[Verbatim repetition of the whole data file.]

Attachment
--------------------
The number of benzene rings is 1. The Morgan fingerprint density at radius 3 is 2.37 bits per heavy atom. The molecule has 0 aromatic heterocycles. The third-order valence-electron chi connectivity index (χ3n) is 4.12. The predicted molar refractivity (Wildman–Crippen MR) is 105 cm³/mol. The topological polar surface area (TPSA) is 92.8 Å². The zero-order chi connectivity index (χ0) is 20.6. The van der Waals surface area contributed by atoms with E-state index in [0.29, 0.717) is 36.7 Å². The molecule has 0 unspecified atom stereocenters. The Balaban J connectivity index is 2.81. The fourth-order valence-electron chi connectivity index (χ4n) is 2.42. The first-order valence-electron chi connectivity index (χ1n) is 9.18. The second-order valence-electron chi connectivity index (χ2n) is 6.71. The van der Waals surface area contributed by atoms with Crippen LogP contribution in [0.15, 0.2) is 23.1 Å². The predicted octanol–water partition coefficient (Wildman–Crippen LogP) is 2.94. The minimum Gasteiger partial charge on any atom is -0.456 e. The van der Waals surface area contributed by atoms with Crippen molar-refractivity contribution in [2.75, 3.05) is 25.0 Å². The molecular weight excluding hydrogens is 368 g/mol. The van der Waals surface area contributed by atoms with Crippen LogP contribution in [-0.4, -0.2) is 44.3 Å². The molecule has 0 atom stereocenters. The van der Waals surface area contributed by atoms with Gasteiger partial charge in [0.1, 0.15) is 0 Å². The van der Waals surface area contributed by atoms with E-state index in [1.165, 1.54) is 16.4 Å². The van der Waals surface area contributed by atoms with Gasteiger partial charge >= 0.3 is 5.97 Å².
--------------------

The number of benzene rings is 1. The Morgan fingerprint density at radius 3 is 2.37 bits per heavy atom. The molecule has 0 aromatic heterocycles. The third-order valence-electron chi connectivity index (χ3n) is 4.12. The predicted molar refractivity (Wildman–Crippen MR) is 105 cm³/mol. The topological polar surface area (TPSA) is 92.8 Å². The zero-order chi connectivity index (χ0) is 20.6. The van der Waals surface area contributed by atoms with E-state index in [0.29, 0.717) is 36.7 Å². The molecule has 0 unspecified atom stereocenters. The Balaban J connectivity index is 2.81. The fourth-order valence-electron chi connectivity index (χ4n) is 2.42. The first-order valence-electron chi connectivity index (χ1n) is 9.18. The second-order valence-electron chi connectivity index (χ2n) is 6.71. The van der Waals surface area contributed by atoms with Crippen LogP contribution in [0.15, 0.2) is 23.1 Å². The predicted octanol–water partition coefficient (Wildman–Crippen LogP) is 2.94. The minimum Gasteiger partial charge on any atom is -0.456 e. The van der Waals surface area contributed by atoms with Crippen molar-refractivity contribution in [2.75, 3.05) is 25.0 Å². The molecular weight excluding hydrogens is 368 g/mol. The van der Waals surface area contributed by atoms with Crippen LogP contribution in [-0.4, -0.2) is 44.3 Å². The molecule has 0 atom stereocenters. The van der Waals surface area contributed by atoms with Gasteiger partial charge in [0.1, 0.15) is 0 Å². The van der Waals surface area contributed by atoms with E-state index in [1.165, 1.54) is 16.4 Å². The van der Waals surface area contributed by atoms with Gasteiger partial charge >= 0.3 is 5.97 Å².